A recent study that found the length of a stay in the hospital for limited-English-proficiency patients is one-and-a-half days longer when professional interpreters are not used at admission and discharge.
Medical interpreters key to quality care
SPEAKING OUT: From left, Betancourt, Lindholm and Hargraves
“Admission and discharge are two really important times for any patient,” began Lee Hargraves, PhD, research associate professor of Family Medicine and Community Health at the University of Massachusetts Medical School. “When there is a language barrier and there is no professional interpreter present, it can result in undesirable outcomes.”
Hargraves and his colleague, Mary Lindholm, MD, spoke at an Aug. 7 meeting in the Sweet Conference Room as part of the MGH Disparities Solutions Center’s (DSC) seminar series, “Racial and Ethnic Disparities: Keeping Current.”
Lindholm explained that a recent study found the length of a stay in the hospital for limited-English-proficiency patients is one-and-a-half days longer when professional interpreters are not used at admission and discharge. “We also saw that this population was roughly 10 percent more likely to be readmitted.”
Possible reasons for these statistics, they both noted, are that medical staff may have trouble accurately diagnosing a patient if there is a language barrier during the admission process, and if there is no professional interpreter during discharge there could be confusion regarding a patient’s care plan or medication.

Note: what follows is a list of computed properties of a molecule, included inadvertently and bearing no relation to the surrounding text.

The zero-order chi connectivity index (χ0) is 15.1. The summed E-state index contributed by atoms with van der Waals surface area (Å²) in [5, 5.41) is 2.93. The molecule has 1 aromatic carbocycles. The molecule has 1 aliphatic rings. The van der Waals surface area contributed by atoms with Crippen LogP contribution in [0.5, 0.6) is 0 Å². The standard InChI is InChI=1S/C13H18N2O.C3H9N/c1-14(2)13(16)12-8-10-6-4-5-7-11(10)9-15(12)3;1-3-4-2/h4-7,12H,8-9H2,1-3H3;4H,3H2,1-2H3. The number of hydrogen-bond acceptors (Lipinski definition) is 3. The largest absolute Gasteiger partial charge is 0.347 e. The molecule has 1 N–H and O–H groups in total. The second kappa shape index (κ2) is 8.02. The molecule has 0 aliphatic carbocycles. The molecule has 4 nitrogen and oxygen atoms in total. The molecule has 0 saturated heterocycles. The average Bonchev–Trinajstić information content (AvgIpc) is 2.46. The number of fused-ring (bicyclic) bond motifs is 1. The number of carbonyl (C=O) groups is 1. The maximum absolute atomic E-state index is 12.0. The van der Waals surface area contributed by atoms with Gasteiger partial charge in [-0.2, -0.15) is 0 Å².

“The study and this discussion are important because we are now seeing clear evidence that language barriers affect quality, safety and cost,” said Joseph Betancourt, MD, MPH, director of the DSC. “These issues are taking on greater importance as we enter a new era of health care system change and accountability. We all need to do a better job of providing interpreter services to those who need them.”
The DSC seminar series aims to disseminate the latest information about practices, research findings and health policy updates related to efforts to reduce disparities. The forums feature presentations from experts in the field as well as context, perspectives and opinions from key health care stakeholders. For more information about the DSC, visit www.mghdisparitiessolutions.org.
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